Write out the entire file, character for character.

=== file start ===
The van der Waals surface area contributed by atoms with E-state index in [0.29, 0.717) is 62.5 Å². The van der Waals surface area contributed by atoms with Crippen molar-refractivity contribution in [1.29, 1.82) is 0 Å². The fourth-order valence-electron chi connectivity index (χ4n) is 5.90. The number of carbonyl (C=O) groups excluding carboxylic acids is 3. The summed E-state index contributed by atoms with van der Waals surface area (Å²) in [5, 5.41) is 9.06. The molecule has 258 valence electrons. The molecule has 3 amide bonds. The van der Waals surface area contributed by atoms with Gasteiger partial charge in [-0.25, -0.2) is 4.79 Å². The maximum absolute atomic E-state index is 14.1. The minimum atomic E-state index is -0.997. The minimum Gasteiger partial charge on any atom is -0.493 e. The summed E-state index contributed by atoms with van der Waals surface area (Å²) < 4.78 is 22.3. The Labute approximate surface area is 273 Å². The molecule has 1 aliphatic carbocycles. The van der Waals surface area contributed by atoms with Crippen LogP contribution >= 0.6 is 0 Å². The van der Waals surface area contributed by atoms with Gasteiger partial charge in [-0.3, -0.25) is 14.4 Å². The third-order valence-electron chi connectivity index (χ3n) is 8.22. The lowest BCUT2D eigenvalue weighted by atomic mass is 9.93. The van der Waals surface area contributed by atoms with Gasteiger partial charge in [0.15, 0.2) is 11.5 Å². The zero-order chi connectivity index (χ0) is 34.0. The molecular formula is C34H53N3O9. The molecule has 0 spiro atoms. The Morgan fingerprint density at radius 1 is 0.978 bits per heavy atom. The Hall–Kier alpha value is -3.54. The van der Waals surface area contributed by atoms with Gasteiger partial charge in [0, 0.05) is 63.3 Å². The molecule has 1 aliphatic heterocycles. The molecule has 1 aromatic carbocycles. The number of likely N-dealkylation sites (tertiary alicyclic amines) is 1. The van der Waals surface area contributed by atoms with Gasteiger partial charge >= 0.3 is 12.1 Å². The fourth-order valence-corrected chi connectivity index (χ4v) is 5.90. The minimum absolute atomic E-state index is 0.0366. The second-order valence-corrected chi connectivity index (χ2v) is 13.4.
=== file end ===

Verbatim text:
The van der Waals surface area contributed by atoms with E-state index in [0.29, 0.717) is 62.5 Å². The van der Waals surface area contributed by atoms with Crippen molar-refractivity contribution in [1.29, 1.82) is 0 Å². The fourth-order valence-electron chi connectivity index (χ4n) is 5.90. The number of carbonyl (C=O) groups excluding carboxylic acids is 3. The summed E-state index contributed by atoms with van der Waals surface area (Å²) in [5, 5.41) is 9.06. The molecule has 258 valence electrons. The molecule has 3 amide bonds. The van der Waals surface area contributed by atoms with Gasteiger partial charge in [-0.25, -0.2) is 4.79 Å². The maximum absolute atomic E-state index is 14.1. The minimum atomic E-state index is -0.997. The minimum Gasteiger partial charge on any atom is -0.493 e. The summed E-state index contributed by atoms with van der Waals surface area (Å²) < 4.78 is 22.3. The Labute approximate surface area is 273 Å². The molecule has 1 aliphatic carbocycles. The van der Waals surface area contributed by atoms with Crippen LogP contribution >= 0.6 is 0 Å². The van der Waals surface area contributed by atoms with Gasteiger partial charge in [-0.3, -0.25) is 14.4 Å². The third-order valence-electron chi connectivity index (χ3n) is 8.22. The lowest BCUT2D eigenvalue weighted by atomic mass is 9.93. The van der Waals surface area contributed by atoms with Gasteiger partial charge in [0.15, 0.2) is 11.5 Å². The zero-order chi connectivity index (χ0) is 34.0. The molecular formula is C34H53N3O9. The molecule has 0 spiro atoms. The Morgan fingerprint density at radius 1 is 0.978 bits per heavy atom. The Hall–Kier alpha value is -3.54. The van der Waals surface area contributed by atoms with Gasteiger partial charge in [0, 0.05) is 63.3 Å². The molecule has 1 aliphatic heterocycles. The molecule has 1 aromatic carbocycles. The number of likely N-dealkylation sites (tertiary alicyclic amines) is 1. The van der Waals surface area contributed by atoms with Gasteiger partial charge >= 0.3 is 12.1 Å². The fourth-order valence-corrected chi connectivity index (χ4v) is 5.90. The minimum absolute atomic E-state index is 0.0366. The second-order valence-corrected chi connectivity index (χ2v) is 13.4.